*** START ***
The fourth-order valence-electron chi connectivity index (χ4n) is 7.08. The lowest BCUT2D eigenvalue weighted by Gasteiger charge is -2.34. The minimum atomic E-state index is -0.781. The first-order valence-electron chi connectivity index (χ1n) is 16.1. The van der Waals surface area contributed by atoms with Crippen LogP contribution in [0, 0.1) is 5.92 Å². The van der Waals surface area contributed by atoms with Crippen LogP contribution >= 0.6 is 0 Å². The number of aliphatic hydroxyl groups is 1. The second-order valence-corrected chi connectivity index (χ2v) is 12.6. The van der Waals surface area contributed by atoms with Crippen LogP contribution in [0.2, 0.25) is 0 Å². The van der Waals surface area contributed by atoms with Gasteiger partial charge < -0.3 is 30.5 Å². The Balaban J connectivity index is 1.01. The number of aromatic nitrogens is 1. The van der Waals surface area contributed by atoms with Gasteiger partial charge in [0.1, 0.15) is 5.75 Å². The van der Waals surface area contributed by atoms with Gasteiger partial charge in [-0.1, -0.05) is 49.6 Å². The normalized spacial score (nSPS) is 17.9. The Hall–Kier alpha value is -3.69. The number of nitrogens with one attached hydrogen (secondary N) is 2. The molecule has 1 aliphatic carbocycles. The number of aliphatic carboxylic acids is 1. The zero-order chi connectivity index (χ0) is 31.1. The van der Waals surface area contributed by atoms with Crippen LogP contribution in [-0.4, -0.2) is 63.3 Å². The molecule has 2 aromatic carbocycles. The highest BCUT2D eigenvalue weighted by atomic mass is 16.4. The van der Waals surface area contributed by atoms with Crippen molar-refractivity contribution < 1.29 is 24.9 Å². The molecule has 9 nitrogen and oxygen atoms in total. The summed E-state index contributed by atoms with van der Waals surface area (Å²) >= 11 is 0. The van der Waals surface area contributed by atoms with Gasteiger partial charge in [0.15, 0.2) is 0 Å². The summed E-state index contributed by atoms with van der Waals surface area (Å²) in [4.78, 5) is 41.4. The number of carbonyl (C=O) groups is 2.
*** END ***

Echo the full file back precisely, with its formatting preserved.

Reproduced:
The fourth-order valence-electron chi connectivity index (χ4n) is 7.08. The lowest BCUT2D eigenvalue weighted by Gasteiger charge is -2.34. The minimum atomic E-state index is -0.781. The first-order valence-electron chi connectivity index (χ1n) is 16.1. The van der Waals surface area contributed by atoms with Crippen LogP contribution in [0, 0.1) is 5.92 Å². The van der Waals surface area contributed by atoms with Crippen LogP contribution >= 0.6 is 0 Å². The number of aliphatic hydroxyl groups is 1. The second-order valence-corrected chi connectivity index (χ2v) is 12.6. The van der Waals surface area contributed by atoms with Crippen LogP contribution in [0.2, 0.25) is 0 Å². The van der Waals surface area contributed by atoms with Gasteiger partial charge < -0.3 is 30.5 Å². The Balaban J connectivity index is 1.01. The number of aromatic nitrogens is 1. The van der Waals surface area contributed by atoms with Gasteiger partial charge in [0.1, 0.15) is 5.75 Å². The van der Waals surface area contributed by atoms with Gasteiger partial charge in [-0.1, -0.05) is 49.6 Å². The normalized spacial score (nSPS) is 17.9. The Hall–Kier alpha value is -3.69. The number of nitrogens with one attached hydrogen (secondary N) is 2. The molecule has 1 aliphatic carbocycles. The number of aliphatic carboxylic acids is 1. The zero-order chi connectivity index (χ0) is 31.1. The van der Waals surface area contributed by atoms with Crippen LogP contribution in [-0.4, -0.2) is 63.3 Å². The molecule has 2 aromatic carbocycles. The highest BCUT2D eigenvalue weighted by atomic mass is 16.4. The van der Waals surface area contributed by atoms with Crippen molar-refractivity contribution < 1.29 is 24.9 Å². The molecule has 9 nitrogen and oxygen atoms in total. The summed E-state index contributed by atoms with van der Waals surface area (Å²) >= 11 is 0. The van der Waals surface area contributed by atoms with Gasteiger partial charge in [0.15, 0.2) is 0 Å². The summed E-state index contributed by atoms with van der Waals surface area (Å²) in [4.78, 5) is 41.4. The number of carbonyl (C=O) groups is 2.